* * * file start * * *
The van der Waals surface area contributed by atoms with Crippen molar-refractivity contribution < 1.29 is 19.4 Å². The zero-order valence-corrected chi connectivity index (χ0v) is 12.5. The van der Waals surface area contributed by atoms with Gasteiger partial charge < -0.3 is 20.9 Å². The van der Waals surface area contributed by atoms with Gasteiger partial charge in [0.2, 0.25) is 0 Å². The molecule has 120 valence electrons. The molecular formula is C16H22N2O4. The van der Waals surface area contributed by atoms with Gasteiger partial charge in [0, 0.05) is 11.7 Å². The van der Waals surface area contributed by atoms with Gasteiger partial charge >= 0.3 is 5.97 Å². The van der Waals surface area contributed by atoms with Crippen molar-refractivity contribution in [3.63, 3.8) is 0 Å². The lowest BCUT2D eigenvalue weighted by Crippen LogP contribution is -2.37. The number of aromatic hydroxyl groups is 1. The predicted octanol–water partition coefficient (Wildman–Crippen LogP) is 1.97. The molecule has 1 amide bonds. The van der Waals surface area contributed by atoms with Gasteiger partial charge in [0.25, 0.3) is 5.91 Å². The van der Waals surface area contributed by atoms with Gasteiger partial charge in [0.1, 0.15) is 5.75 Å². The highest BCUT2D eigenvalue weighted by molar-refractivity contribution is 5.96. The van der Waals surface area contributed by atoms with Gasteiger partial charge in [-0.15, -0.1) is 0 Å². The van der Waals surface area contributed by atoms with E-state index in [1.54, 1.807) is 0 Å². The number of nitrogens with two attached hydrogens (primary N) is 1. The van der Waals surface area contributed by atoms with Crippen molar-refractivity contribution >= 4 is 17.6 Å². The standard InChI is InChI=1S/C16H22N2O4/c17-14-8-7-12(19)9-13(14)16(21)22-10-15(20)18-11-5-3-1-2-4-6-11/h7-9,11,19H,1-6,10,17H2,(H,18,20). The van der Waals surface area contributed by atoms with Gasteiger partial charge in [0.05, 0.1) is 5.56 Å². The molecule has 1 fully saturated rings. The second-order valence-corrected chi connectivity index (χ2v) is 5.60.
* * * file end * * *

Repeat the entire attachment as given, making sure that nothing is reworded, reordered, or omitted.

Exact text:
The van der Waals surface area contributed by atoms with Crippen molar-refractivity contribution < 1.29 is 19.4 Å². The zero-order valence-corrected chi connectivity index (χ0v) is 12.5. The van der Waals surface area contributed by atoms with Gasteiger partial charge < -0.3 is 20.9 Å². The van der Waals surface area contributed by atoms with Gasteiger partial charge in [0.2, 0.25) is 0 Å². The molecule has 120 valence electrons. The molecular formula is C16H22N2O4. The van der Waals surface area contributed by atoms with Gasteiger partial charge in [0, 0.05) is 11.7 Å². The van der Waals surface area contributed by atoms with Gasteiger partial charge >= 0.3 is 5.97 Å². The van der Waals surface area contributed by atoms with Crippen molar-refractivity contribution in [3.63, 3.8) is 0 Å². The lowest BCUT2D eigenvalue weighted by Crippen LogP contribution is -2.37. The number of aromatic hydroxyl groups is 1. The predicted octanol–water partition coefficient (Wildman–Crippen LogP) is 1.97. The molecule has 1 amide bonds. The van der Waals surface area contributed by atoms with Gasteiger partial charge in [0.25, 0.3) is 5.91 Å². The van der Waals surface area contributed by atoms with Gasteiger partial charge in [0.1, 0.15) is 5.75 Å². The highest BCUT2D eigenvalue weighted by molar-refractivity contribution is 5.96. The van der Waals surface area contributed by atoms with Gasteiger partial charge in [-0.15, -0.1) is 0 Å². The van der Waals surface area contributed by atoms with E-state index in [1.54, 1.807) is 0 Å². The number of nitrogens with two attached hydrogens (primary N) is 1. The van der Waals surface area contributed by atoms with Crippen molar-refractivity contribution >= 4 is 17.6 Å². The standard InChI is InChI=1S/C16H22N2O4/c17-14-8-7-12(19)9-13(14)16(21)22-10-15(20)18-11-5-3-1-2-4-6-11/h7-9,11,19H,1-6,10,17H2,(H,18,20). The van der Waals surface area contributed by atoms with Gasteiger partial charge in [0.05, 0.1) is 5.56 Å². The molecule has 1 fully saturated rings. The second-order valence-corrected chi connectivity index (χ2v) is 5.60.